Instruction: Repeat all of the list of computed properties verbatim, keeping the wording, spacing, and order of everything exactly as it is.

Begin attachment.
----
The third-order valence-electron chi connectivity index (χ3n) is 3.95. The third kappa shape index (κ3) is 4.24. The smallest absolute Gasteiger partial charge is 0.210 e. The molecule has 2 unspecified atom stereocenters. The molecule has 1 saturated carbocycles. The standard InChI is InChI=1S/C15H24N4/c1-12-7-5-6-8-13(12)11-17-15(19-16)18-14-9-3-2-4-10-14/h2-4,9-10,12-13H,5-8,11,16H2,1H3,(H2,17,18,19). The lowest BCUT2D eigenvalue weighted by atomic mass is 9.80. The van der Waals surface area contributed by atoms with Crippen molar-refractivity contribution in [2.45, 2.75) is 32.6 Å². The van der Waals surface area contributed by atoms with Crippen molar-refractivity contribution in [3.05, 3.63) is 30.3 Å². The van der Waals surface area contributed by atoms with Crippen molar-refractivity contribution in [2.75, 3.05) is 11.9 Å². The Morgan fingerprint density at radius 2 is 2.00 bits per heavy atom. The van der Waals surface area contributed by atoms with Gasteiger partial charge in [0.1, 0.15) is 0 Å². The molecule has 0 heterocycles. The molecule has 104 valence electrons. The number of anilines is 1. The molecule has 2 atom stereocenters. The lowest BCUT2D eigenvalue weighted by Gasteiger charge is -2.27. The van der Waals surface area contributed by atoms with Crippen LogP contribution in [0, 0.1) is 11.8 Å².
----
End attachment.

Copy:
The third-order valence-electron chi connectivity index (χ3n) is 3.95. The third kappa shape index (κ3) is 4.24. The smallest absolute Gasteiger partial charge is 0.210 e. The molecule has 2 unspecified atom stereocenters. The molecule has 1 saturated carbocycles. The standard InChI is InChI=1S/C15H24N4/c1-12-7-5-6-8-13(12)11-17-15(19-16)18-14-9-3-2-4-10-14/h2-4,9-10,12-13H,5-8,11,16H2,1H3,(H2,17,18,19). The lowest BCUT2D eigenvalue weighted by atomic mass is 9.80. The van der Waals surface area contributed by atoms with Crippen molar-refractivity contribution in [2.45, 2.75) is 32.6 Å². The van der Waals surface area contributed by atoms with Crippen molar-refractivity contribution in [3.05, 3.63) is 30.3 Å². The van der Waals surface area contributed by atoms with Crippen molar-refractivity contribution in [2.75, 3.05) is 11.9 Å². The Morgan fingerprint density at radius 2 is 2.00 bits per heavy atom. The van der Waals surface area contributed by atoms with Gasteiger partial charge in [0.1, 0.15) is 0 Å². The molecule has 0 heterocycles. The molecule has 104 valence electrons. The number of anilines is 1. The molecule has 2 atom stereocenters. The lowest BCUT2D eigenvalue weighted by Gasteiger charge is -2.27. The van der Waals surface area contributed by atoms with Crippen LogP contribution in [0, 0.1) is 11.8 Å².